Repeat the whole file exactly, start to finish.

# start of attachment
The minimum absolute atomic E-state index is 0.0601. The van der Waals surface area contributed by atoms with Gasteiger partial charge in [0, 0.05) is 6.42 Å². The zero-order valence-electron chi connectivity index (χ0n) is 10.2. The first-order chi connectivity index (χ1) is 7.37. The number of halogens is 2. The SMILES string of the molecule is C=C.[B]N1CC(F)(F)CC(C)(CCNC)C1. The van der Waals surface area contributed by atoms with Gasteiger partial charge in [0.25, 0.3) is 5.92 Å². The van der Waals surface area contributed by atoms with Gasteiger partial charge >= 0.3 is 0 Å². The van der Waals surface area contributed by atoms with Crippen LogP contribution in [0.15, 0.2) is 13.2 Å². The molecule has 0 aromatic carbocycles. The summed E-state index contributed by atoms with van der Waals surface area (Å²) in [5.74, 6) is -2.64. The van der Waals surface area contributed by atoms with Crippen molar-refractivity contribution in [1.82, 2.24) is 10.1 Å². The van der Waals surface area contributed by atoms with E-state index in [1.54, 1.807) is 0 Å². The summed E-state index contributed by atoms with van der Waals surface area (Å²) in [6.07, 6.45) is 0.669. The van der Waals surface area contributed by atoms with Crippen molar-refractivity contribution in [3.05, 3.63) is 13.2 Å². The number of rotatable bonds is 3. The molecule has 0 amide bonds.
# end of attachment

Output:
The minimum absolute atomic E-state index is 0.0601. The van der Waals surface area contributed by atoms with Gasteiger partial charge in [0, 0.05) is 6.42 Å². The zero-order valence-electron chi connectivity index (χ0n) is 10.2. The first-order chi connectivity index (χ1) is 7.37. The number of halogens is 2. The SMILES string of the molecule is C=C.[B]N1CC(F)(F)CC(C)(CCNC)C1. The van der Waals surface area contributed by atoms with Gasteiger partial charge in [0.25, 0.3) is 5.92 Å². The van der Waals surface area contributed by atoms with Gasteiger partial charge >= 0.3 is 0 Å². The van der Waals surface area contributed by atoms with Crippen LogP contribution in [0.15, 0.2) is 13.2 Å². The molecule has 0 aromatic carbocycles. The summed E-state index contributed by atoms with van der Waals surface area (Å²) in [5.74, 6) is -2.64. The van der Waals surface area contributed by atoms with Crippen molar-refractivity contribution in [1.82, 2.24) is 10.1 Å². The van der Waals surface area contributed by atoms with E-state index in [1.54, 1.807) is 0 Å². The summed E-state index contributed by atoms with van der Waals surface area (Å²) in [6.07, 6.45) is 0.669. The van der Waals surface area contributed by atoms with Crippen molar-refractivity contribution in [3.05, 3.63) is 13.2 Å². The number of rotatable bonds is 3. The molecule has 0 amide bonds.